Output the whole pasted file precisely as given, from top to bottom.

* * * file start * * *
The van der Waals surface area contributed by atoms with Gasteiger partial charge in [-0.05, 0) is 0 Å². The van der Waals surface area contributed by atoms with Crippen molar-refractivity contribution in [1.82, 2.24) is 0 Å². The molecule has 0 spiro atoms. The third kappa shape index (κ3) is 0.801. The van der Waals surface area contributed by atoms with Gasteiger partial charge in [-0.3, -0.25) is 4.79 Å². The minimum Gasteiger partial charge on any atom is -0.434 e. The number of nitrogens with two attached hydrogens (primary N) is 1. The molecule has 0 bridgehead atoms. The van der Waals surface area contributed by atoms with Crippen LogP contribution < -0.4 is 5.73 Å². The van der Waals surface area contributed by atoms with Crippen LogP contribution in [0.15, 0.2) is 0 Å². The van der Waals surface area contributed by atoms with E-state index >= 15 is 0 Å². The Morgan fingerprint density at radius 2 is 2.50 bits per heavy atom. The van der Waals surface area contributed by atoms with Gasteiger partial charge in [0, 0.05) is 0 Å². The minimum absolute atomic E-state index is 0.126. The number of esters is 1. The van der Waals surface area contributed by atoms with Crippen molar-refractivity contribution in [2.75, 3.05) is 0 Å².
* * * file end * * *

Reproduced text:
The van der Waals surface area contributed by atoms with Gasteiger partial charge in [-0.05, 0) is 0 Å². The van der Waals surface area contributed by atoms with Crippen molar-refractivity contribution in [1.82, 2.24) is 0 Å². The molecule has 0 spiro atoms. The third kappa shape index (κ3) is 0.801. The van der Waals surface area contributed by atoms with Gasteiger partial charge in [-0.3, -0.25) is 4.79 Å². The minimum Gasteiger partial charge on any atom is -0.434 e. The number of nitrogens with two attached hydrogens (primary N) is 1. The molecule has 0 bridgehead atoms. The van der Waals surface area contributed by atoms with Crippen LogP contribution < -0.4 is 5.73 Å². The van der Waals surface area contributed by atoms with Crippen LogP contribution in [0.15, 0.2) is 0 Å². The van der Waals surface area contributed by atoms with E-state index >= 15 is 0 Å². The Morgan fingerprint density at radius 2 is 2.50 bits per heavy atom. The van der Waals surface area contributed by atoms with Gasteiger partial charge in [0, 0.05) is 0 Å². The minimum absolute atomic E-state index is 0.126. The number of esters is 1. The van der Waals surface area contributed by atoms with Crippen molar-refractivity contribution in [2.75, 3.05) is 0 Å².